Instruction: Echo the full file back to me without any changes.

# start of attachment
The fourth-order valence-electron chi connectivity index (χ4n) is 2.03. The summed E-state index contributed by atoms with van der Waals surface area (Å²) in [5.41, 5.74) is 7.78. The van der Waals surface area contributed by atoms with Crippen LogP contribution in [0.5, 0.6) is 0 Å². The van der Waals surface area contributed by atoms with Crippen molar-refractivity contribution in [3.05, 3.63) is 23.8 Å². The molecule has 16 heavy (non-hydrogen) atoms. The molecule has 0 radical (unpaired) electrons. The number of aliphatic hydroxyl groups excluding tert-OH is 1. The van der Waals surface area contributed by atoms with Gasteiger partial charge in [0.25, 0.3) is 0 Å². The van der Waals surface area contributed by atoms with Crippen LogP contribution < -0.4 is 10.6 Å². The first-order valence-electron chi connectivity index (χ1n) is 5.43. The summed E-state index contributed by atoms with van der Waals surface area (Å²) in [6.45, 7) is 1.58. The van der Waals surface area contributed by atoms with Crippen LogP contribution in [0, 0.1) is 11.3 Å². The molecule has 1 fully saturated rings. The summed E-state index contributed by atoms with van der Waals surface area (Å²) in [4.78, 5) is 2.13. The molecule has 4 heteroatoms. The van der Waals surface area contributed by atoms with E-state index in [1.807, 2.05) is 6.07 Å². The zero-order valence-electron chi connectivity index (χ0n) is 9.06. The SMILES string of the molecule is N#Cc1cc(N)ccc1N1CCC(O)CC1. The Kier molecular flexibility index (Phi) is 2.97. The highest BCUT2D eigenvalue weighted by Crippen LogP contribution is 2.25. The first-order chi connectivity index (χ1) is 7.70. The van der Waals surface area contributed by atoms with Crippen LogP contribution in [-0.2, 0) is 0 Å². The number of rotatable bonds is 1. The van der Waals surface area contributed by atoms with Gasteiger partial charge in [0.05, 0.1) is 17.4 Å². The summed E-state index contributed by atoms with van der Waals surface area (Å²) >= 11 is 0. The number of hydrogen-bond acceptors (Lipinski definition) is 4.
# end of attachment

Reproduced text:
The fourth-order valence-electron chi connectivity index (χ4n) is 2.03. The summed E-state index contributed by atoms with van der Waals surface area (Å²) in [5.41, 5.74) is 7.78. The van der Waals surface area contributed by atoms with Crippen LogP contribution in [0.5, 0.6) is 0 Å². The van der Waals surface area contributed by atoms with Crippen molar-refractivity contribution in [3.05, 3.63) is 23.8 Å². The molecule has 16 heavy (non-hydrogen) atoms. The molecule has 0 radical (unpaired) electrons. The number of aliphatic hydroxyl groups excluding tert-OH is 1. The van der Waals surface area contributed by atoms with Gasteiger partial charge in [0.25, 0.3) is 0 Å². The van der Waals surface area contributed by atoms with Crippen LogP contribution < -0.4 is 10.6 Å². The first-order valence-electron chi connectivity index (χ1n) is 5.43. The summed E-state index contributed by atoms with van der Waals surface area (Å²) in [6.45, 7) is 1.58. The van der Waals surface area contributed by atoms with Crippen LogP contribution in [0, 0.1) is 11.3 Å². The molecule has 1 fully saturated rings. The summed E-state index contributed by atoms with van der Waals surface area (Å²) in [4.78, 5) is 2.13. The molecule has 4 heteroatoms. The van der Waals surface area contributed by atoms with E-state index in [1.807, 2.05) is 6.07 Å². The zero-order valence-electron chi connectivity index (χ0n) is 9.06. The SMILES string of the molecule is N#Cc1cc(N)ccc1N1CCC(O)CC1. The Kier molecular flexibility index (Phi) is 2.97. The highest BCUT2D eigenvalue weighted by Crippen LogP contribution is 2.25. The first-order chi connectivity index (χ1) is 7.70. The van der Waals surface area contributed by atoms with Crippen LogP contribution in [-0.2, 0) is 0 Å². The number of rotatable bonds is 1. The van der Waals surface area contributed by atoms with Gasteiger partial charge in [0.05, 0.1) is 17.4 Å². The summed E-state index contributed by atoms with van der Waals surface area (Å²) >= 11 is 0. The number of hydrogen-bond acceptors (Lipinski definition) is 4.